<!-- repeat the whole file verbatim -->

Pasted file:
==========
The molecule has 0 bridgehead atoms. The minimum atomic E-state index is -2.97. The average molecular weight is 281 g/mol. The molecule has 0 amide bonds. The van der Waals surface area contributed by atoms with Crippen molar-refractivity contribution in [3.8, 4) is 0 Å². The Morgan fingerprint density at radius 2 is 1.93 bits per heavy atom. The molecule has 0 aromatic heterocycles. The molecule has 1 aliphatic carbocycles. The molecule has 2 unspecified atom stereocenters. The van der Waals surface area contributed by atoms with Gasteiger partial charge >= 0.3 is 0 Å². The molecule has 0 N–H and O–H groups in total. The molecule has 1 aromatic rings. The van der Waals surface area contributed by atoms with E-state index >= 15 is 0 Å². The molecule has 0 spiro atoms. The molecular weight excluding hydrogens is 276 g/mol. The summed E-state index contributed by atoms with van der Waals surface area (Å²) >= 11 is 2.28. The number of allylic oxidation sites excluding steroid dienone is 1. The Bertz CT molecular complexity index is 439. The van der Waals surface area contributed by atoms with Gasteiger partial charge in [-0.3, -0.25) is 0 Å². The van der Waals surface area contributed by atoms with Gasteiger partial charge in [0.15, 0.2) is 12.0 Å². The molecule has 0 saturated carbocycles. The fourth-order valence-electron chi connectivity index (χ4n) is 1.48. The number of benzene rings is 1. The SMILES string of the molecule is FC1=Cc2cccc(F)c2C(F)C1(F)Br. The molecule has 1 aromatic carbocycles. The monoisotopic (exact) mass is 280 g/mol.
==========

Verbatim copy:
The molecule has 0 bridgehead atoms. The minimum atomic E-state index is -2.97. The average molecular weight is 281 g/mol. The molecule has 0 amide bonds. The van der Waals surface area contributed by atoms with Crippen molar-refractivity contribution in [3.8, 4) is 0 Å². The Morgan fingerprint density at radius 2 is 1.93 bits per heavy atom. The molecule has 0 aromatic heterocycles. The molecule has 1 aliphatic carbocycles. The molecule has 2 unspecified atom stereocenters. The van der Waals surface area contributed by atoms with Gasteiger partial charge >= 0.3 is 0 Å². The molecule has 0 N–H and O–H groups in total. The molecule has 1 aromatic rings. The van der Waals surface area contributed by atoms with E-state index >= 15 is 0 Å². The molecule has 0 spiro atoms. The molecular weight excluding hydrogens is 276 g/mol. The summed E-state index contributed by atoms with van der Waals surface area (Å²) >= 11 is 2.28. The number of allylic oxidation sites excluding steroid dienone is 1. The Bertz CT molecular complexity index is 439. The van der Waals surface area contributed by atoms with Gasteiger partial charge in [-0.3, -0.25) is 0 Å². The van der Waals surface area contributed by atoms with Gasteiger partial charge in [0.15, 0.2) is 12.0 Å². The molecule has 0 saturated carbocycles. The fourth-order valence-electron chi connectivity index (χ4n) is 1.48. The number of benzene rings is 1. The SMILES string of the molecule is FC1=Cc2cccc(F)c2C(F)C1(F)Br. The molecule has 1 aromatic carbocycles. The monoisotopic (exact) mass is 280 g/mol.